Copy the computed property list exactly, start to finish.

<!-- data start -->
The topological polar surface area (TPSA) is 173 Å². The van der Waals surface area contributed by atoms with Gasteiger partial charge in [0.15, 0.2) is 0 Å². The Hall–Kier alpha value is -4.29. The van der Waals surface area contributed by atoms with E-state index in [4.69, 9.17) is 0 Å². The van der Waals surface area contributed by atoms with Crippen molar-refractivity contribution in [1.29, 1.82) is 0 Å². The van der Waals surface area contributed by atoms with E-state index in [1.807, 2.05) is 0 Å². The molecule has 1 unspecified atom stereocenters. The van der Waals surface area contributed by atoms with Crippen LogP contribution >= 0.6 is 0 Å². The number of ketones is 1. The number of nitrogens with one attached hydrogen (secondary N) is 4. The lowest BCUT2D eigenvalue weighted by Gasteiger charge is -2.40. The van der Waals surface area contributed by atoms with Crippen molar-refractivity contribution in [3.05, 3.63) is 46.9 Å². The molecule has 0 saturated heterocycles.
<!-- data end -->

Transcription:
The topological polar surface area (TPSA) is 173 Å². The van der Waals surface area contributed by atoms with Gasteiger partial charge in [0.15, 0.2) is 0 Å². The Hall–Kier alpha value is -4.29. The van der Waals surface area contributed by atoms with E-state index in [4.69, 9.17) is 0 Å². The van der Waals surface area contributed by atoms with Crippen molar-refractivity contribution in [1.29, 1.82) is 0 Å². The van der Waals surface area contributed by atoms with E-state index in [1.807, 2.05) is 0 Å². The molecule has 1 unspecified atom stereocenters. The van der Waals surface area contributed by atoms with Crippen LogP contribution >= 0.6 is 0 Å². The number of ketones is 1. The number of nitrogens with one attached hydrogen (secondary N) is 4. The lowest BCUT2D eigenvalue weighted by Gasteiger charge is -2.40. The van der Waals surface area contributed by atoms with Crippen molar-refractivity contribution in [3.05, 3.63) is 46.9 Å². The molecule has 0 saturated heterocycles.